Every Noise at Once has a great way of visualizing how “near” music genres and artist within those genres are to each other. It is built on data from The Echo Nest, and unlike a recommendation service that just spits out songs that it thinks you like, you can click around and go in any direction. I'll sometimes find myself clicking around on the site for an hour listening to how the genres and artists relate.

      Although, since the song samples are picked at random it may be hard to find stuff you’re looking for if it’s that specific.

      1. ET says:

        That is such a cool site! Now I have an easy way to select certain genres, and also see how genres relate! :D

      2. Cuthalion says:


      3. Gravebound says:

        I clicked the ‘metal’ tab, and it listed Iron Maiden next to Slayer, next to Cannibal Corpse…?

        I’ve also learned, today, that there is a genre called ‘skinhead reggae’. Huh…

    5. Tom says:

      There are some problems for which technological solutions, though technically possible, are not the best approach. Maybe just leave the recommendation of music to occur naturally as people have regular conversations with each other, either in person or over other media of communication?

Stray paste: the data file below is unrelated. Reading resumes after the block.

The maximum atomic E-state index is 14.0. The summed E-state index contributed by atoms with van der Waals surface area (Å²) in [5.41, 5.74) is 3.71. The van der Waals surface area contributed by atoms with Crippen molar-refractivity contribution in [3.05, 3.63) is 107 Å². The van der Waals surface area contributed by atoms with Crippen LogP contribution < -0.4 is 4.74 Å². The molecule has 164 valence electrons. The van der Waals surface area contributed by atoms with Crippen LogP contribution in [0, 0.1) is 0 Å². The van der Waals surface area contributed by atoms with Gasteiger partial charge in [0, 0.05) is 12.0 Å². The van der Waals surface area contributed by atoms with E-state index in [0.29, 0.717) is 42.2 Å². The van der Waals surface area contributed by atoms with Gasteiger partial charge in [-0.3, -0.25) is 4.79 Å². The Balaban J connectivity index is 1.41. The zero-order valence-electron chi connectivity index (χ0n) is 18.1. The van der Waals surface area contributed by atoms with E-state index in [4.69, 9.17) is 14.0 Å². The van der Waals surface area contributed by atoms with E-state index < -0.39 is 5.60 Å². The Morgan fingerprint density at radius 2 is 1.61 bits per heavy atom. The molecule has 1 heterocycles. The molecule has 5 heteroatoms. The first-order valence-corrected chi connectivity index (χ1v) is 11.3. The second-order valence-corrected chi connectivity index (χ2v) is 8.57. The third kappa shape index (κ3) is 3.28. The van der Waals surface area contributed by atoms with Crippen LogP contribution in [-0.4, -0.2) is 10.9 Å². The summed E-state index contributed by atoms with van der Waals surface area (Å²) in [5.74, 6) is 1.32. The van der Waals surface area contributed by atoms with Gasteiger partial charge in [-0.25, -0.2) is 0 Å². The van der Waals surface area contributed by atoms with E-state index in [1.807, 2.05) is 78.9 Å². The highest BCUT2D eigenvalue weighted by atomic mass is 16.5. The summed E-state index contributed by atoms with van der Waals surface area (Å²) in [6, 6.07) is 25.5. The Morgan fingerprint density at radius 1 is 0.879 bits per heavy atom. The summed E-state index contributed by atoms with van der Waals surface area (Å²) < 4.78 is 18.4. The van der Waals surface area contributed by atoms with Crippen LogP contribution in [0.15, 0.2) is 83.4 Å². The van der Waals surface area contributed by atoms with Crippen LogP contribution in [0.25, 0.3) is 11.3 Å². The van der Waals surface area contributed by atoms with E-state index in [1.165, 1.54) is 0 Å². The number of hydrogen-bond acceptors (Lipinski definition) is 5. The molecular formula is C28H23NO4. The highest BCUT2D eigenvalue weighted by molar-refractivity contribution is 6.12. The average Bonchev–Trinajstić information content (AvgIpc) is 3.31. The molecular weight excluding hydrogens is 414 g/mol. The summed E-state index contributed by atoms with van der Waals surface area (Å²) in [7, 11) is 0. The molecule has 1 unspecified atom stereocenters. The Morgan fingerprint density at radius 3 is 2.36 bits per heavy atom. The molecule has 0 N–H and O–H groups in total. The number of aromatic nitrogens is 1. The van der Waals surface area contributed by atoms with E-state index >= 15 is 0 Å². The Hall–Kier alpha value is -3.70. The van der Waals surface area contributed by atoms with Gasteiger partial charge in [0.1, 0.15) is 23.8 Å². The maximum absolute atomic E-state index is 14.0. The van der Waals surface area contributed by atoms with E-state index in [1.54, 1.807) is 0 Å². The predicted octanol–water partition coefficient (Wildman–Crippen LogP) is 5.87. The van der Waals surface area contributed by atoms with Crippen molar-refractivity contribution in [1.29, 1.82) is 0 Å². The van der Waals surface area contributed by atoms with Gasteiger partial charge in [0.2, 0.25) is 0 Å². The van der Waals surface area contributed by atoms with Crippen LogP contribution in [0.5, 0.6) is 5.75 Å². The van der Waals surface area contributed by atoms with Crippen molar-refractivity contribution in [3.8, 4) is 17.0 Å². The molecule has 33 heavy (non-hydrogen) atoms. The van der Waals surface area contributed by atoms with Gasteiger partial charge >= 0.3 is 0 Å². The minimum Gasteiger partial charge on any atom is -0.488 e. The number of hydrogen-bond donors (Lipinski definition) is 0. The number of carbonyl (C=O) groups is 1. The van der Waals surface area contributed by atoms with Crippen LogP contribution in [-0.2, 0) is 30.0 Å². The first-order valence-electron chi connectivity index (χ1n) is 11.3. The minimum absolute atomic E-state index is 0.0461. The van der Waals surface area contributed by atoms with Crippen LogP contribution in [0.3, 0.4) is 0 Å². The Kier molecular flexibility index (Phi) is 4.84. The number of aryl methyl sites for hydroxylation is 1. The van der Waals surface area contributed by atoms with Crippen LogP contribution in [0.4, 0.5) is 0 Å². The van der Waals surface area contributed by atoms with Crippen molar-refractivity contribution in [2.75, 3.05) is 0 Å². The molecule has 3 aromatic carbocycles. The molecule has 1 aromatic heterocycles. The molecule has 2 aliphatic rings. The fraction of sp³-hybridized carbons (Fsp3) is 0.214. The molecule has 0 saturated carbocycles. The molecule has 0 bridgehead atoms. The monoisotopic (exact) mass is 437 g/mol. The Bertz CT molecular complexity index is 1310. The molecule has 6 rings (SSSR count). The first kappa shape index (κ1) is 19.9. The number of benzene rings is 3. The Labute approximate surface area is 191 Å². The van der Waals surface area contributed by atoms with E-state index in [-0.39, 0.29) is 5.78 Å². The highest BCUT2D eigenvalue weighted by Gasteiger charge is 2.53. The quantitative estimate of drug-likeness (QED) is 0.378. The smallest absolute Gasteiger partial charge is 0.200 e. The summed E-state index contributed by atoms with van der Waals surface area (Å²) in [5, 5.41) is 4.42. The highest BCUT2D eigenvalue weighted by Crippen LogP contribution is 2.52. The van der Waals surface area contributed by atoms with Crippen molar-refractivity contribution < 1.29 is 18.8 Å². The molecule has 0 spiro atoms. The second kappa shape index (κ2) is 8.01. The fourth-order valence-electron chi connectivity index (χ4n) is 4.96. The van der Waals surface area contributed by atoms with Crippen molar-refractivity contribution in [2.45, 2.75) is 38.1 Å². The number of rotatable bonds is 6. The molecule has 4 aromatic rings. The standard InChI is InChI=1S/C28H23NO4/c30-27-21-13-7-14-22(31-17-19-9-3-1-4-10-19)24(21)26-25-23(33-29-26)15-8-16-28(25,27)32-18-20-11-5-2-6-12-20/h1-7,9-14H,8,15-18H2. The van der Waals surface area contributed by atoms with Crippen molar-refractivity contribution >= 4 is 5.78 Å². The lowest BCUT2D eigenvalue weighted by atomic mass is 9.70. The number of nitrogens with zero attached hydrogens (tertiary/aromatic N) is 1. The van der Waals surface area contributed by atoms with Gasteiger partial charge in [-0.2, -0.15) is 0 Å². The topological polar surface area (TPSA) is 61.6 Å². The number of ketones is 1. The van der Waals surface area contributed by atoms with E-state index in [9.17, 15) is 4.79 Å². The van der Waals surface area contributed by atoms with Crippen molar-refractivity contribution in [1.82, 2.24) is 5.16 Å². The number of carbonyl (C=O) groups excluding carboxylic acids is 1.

1. MaxEd says:

        Doesn’t work for me. All my friends listen to metal and endless Tohou music covers, but I like rockabilly, country and swing. I haven’t yet met a single person who shared my tastes enough to recommend me anything. Mostly, I know more about my favourite genres than anyone around.

        1. ateague says:

          That certainly sounds intriguing…

          What are some your favorite bands/songs in your eclectic genre?

          I am more of a blues/hard rock/metal person myself. I discovered most of my favorite new bands through Pandora. Bands like Left Lane Cruiser (blues metal), Cashman (blues rock), Volbeat (Danish hard rock/rockabilly/metal with Johnny Cash and Elvis influences), and HURT (hard to define–Wikipedia almighty labels them as “alt-metal”)

          1. MaxEd says:

            Uh, let’s see…

            I love:
            * Louis Armstrong (especially his spirituals; I’m not religious, but his singing is just SO cool!)
            * Ella Fitzgerald
            * Louis Prima
            * Red Caps (less-known American swing band with nice vocals)
            * The Cats & The Fiddle (another less-known swing outfit with distinctive vocal style)
            * Comedian Harmonists (German 30’s vocal band)
            * Sonny Terry & Brownie McGhee duets (acoustic guitar + harp = awesome)
            * Red Foley, Ernest Tubb and some other classic country
            * Doc Watson (Freight train boogie, aaaaall the tiiime…)
            * Joe Maphis (though he makes me want to stop trying to play the guitar myself)
            * Bill Haley & His Comets
            * Elvis Presly (I know, pretty mainstream)
            * Little Richard
            * The Irish Rovers (man, I wish Russian folklore songs were THAT good)
            * Lonnie Donnegan
            * The Beatles (but I dislike Stones for the most part)